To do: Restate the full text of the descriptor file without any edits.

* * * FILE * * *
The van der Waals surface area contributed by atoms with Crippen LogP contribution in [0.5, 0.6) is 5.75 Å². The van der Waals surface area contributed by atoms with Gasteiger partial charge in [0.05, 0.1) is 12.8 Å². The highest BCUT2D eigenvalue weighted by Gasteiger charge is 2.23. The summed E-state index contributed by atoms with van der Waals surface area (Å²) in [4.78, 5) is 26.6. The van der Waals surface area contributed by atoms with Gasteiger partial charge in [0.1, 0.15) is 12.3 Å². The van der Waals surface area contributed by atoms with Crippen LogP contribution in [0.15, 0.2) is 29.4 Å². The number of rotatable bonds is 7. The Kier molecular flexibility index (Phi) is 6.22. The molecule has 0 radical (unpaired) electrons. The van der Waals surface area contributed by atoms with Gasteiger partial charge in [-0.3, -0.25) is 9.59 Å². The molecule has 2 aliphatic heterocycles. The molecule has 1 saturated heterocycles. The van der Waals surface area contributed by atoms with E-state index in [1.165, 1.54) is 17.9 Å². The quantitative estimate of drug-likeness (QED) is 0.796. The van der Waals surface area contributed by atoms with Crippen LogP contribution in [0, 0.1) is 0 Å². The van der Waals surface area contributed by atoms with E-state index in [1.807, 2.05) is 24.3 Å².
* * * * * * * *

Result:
The van der Waals surface area contributed by atoms with Crippen LogP contribution in [0.5, 0.6) is 5.75 Å². The van der Waals surface area contributed by atoms with Gasteiger partial charge in [0.05, 0.1) is 12.8 Å². The highest BCUT2D eigenvalue weighted by Gasteiger charge is 2.23. The summed E-state index contributed by atoms with van der Waals surface area (Å²) in [4.78, 5) is 26.6. The van der Waals surface area contributed by atoms with Gasteiger partial charge in [0.1, 0.15) is 12.3 Å². The van der Waals surface area contributed by atoms with Crippen LogP contribution in [0.15, 0.2) is 29.4 Å². The number of rotatable bonds is 7. The Kier molecular flexibility index (Phi) is 6.22. The molecule has 0 radical (unpaired) electrons. The van der Waals surface area contributed by atoms with Gasteiger partial charge in [-0.3, -0.25) is 9.59 Å². The molecule has 2 aliphatic heterocycles. The molecule has 1 saturated heterocycles. The van der Waals surface area contributed by atoms with E-state index in [1.165, 1.54) is 17.9 Å². The quantitative estimate of drug-likeness (QED) is 0.796. The van der Waals surface area contributed by atoms with Crippen LogP contribution in [0, 0.1) is 0 Å². The van der Waals surface area contributed by atoms with E-state index in [1.807, 2.05) is 24.3 Å².